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33 Alaska Just. F. 1 (2016)

handle is hein.journals/aljufor33 and id is 1 raw text is: 














Spring 2016                            UNIVERSITY of ALASiKA ANCHORAGE                                 Vol. 33, No. 1


         University of Alaska Students' Disclosures of Sexual

               Misconduct and Sexual Assault Victimizations


Brad A. Myrstol and Lindsey Blumenstein
   In a recent Alaska Justice Statistical
Analysis Center (AJSAC) Fact Sheet issue
(available at www.uaa.alaska.edu/aj sac) we
published initial findings from the University
of Alaska Campus Climate Survey, a re-
search study funded by the U.S. Department
of Justice, Bureau of Justice Statistics. The
University of Alaska Campus Climate Sur-
vey was designed to establish the prevalence
of sexual misconduct and sexual assault
committed against University of Alaska
(UA) students both on and off campus.
   The estimates of sexual misconduct and
sexual assault published in the Fact Sheet
were based on the self-reported experiences
of 1,982 randomly selected undergradu-
ate and graduate students enrolled at the
University of Alaska Anchorage (UAA),
the University of Alaska Fairbanks (UAF),
and the University of Alaska Southeast
(UAS) during spring semester 2016. Results
showed that approximately 1 out of every 9
UA students experienced sexual misconduct,
sexual assault, or both between January
2015 and spring semester 2016, either on
or off campus.
   Using data from the University ofAlaska
Campus Climate Survey, this article seeks to
answer three basic questions: (1) How often
did UA students who experienced sexual
violence between January 2015 and spring
semester 2016, either on or off campus,
disclose their victimization to others? (2)
For those UA students who did experience
sexual violence victimization and who chose


to disclose their victimization to others, with
whom did they share their experiences? (3)
Did the likelihood of sexual violence dis-
closure vary significantly according to UA
students' demographic characteristics (age,
race/ethnicity, sex/gender)?
   This article uses the data collected for
the University of Alaska Campus Climate
Survey to explore how often UA students
who experienced sexual violence, either on
or off campus, disclosed their victimiza-
tions to others. (Sexual violence is defined
as sexual misconduct, sexual assault, or
both.)

Survey Definitions of
Sexual Misconduct and Sexual Assault

   Sexual misconduct refers to unwanted,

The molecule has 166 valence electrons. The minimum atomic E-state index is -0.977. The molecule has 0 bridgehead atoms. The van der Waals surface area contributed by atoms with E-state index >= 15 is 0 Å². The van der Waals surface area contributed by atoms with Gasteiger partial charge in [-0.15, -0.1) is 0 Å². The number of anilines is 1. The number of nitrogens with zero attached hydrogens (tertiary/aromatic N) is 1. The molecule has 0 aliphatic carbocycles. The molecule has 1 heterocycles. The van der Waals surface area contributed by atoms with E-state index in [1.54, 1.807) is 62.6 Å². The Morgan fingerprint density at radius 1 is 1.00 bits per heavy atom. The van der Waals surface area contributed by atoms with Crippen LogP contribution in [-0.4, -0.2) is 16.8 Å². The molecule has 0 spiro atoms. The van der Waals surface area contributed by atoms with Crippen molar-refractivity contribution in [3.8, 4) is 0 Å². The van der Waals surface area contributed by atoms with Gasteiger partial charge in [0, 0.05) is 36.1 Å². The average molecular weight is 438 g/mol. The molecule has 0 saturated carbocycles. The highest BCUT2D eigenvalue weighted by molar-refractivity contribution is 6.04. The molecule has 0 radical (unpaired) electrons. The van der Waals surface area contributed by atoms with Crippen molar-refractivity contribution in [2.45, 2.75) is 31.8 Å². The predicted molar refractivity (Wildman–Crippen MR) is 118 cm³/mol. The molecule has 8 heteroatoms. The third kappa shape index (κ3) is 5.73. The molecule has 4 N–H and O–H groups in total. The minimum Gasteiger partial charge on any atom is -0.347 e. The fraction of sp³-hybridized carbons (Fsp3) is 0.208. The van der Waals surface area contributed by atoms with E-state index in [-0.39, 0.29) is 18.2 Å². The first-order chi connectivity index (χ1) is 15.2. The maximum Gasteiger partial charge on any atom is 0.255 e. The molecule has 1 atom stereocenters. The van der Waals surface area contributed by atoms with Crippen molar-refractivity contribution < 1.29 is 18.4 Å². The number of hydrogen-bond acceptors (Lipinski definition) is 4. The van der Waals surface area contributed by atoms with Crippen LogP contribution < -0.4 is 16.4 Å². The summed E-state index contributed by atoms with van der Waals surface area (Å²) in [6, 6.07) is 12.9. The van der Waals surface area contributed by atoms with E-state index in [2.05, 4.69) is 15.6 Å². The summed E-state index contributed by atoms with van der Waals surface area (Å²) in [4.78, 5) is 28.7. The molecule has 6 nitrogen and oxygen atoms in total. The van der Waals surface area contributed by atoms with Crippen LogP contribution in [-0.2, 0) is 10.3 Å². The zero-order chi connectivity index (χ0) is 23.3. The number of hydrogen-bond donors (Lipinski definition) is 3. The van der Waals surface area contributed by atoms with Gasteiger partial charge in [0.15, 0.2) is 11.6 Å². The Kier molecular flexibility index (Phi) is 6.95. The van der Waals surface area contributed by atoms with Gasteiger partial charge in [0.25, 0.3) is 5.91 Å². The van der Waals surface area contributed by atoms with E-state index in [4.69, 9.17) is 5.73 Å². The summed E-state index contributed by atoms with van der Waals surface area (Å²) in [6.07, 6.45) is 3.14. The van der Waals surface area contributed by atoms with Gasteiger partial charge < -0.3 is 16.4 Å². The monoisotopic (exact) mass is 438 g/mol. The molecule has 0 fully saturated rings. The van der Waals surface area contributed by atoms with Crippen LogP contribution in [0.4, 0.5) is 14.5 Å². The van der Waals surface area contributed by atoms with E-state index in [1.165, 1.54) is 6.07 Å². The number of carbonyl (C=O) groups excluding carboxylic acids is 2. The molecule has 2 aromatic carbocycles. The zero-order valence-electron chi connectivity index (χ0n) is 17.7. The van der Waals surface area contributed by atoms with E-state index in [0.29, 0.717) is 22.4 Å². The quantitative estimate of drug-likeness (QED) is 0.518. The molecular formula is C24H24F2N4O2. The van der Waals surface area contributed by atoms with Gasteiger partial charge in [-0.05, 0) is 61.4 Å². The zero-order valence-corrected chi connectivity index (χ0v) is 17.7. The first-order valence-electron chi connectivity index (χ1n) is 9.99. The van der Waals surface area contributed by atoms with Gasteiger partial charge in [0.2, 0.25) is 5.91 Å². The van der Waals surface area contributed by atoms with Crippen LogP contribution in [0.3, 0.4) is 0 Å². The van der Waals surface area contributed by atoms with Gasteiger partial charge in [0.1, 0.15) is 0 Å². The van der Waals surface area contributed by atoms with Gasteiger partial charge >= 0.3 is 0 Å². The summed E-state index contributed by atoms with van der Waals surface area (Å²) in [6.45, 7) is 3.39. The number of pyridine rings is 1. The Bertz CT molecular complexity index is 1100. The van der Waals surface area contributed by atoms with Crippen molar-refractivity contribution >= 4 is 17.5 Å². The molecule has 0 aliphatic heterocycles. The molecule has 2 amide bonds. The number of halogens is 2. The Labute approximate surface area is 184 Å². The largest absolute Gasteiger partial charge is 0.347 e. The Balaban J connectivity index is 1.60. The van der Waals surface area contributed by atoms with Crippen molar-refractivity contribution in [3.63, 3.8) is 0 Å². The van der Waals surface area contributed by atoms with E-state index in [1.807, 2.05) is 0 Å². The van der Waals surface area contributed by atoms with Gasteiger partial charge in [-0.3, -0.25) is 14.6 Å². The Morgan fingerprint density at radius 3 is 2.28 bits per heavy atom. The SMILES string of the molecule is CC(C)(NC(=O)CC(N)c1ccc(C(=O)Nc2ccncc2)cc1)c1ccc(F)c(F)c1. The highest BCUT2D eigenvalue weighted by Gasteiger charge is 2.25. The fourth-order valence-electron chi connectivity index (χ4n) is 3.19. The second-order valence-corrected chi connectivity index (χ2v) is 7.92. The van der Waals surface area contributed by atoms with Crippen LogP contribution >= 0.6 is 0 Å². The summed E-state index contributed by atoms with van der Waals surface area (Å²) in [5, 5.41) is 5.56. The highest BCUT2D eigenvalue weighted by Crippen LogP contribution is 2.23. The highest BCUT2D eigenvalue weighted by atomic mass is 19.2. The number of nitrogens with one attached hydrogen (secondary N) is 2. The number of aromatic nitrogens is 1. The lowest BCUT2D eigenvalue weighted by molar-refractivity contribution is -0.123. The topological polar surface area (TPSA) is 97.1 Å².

uninvited, or coerced touching of a sexual
nature, or unwanted or uninvited sexual
commentary. Survey respondents were
asked, Since January 2015, has someone
attempted or succeeded in having unwanted,
uninvited, or coerced touching of a sexual
nature or unwanted/uninvited sexual com-
mentary with you under any circumstances
(on or off campus), or do you suspect some-
one did?
   Every survey respondent was provided
the following examples of sexual miscon-
duct: kissing without permission; forced
kissing; touching of body or private parts in
a sexual way without permission; grabbing,
fondling, or rubbing up against a person in
a sexual way (even if over clothing); taking
a sexual experience further than wanted
even if consent was given for minor sexual
contact such as kissing or touching, without
it leading to intercourse; and, lewd or blatant
sexual comments that make a person feel
uncomfortable, uneasy, or unsafe.
   Sexual assault refers to nonconsensual or
unwanted sexual contact with penetration,
even if consent was given for minor sexual
contact such as kissing or touching. Survey
respondents were asked, Since January


2015, has someone attempted or succeeded
in having nonconsensual or unwanted sexual
contact with you under any circumstances
(on or off campus), or do you suspect some-
one did?
   Every survey respondent was provided
the following examples of sexual assault:
sexual penetration with a finger or object
(someone putting their finger or an object
in the vagina or anus); oral sex (someone's
mouth or tongue making contact with
genitals); anal sex (someone's penis being
put into an anus); and sexual intercourse
(someone's penis being put into a vagina).

Disclosure and Reporting of
Sexual Violence Victimization

   This article makes use of two terms to
discuss sexual violence victims' efforts to
make their victimizations known to others:
disclose and report. These two terms are
distinguished by the recipient of the infor-
mation. Disclosure includes all the victims'
discussions with others, but reports only
includes the victims' discussions with offi-
cials such as university or law enforcement
representatives.

Nondisclosure of
Sexual Violence Victimization

   Within the realm of criminal offenses,
sexual violence is among the most un-
derreported. Table 1 (page 11) presents
findings from the 2014 National Crime
Victimization Survey (an annual nationwide
survey conducted by the U.S. Department of
Justice, Bureau of Justice Statistics), which
asks crime victims if they reported their
victimization to police. Overall, less than
half (46.0%) of all violent crime incidents
were reported to police. Among the violent
crimes examined, sexual assault/rape
victimizations were the least likely to be


Please see UA students, page 11

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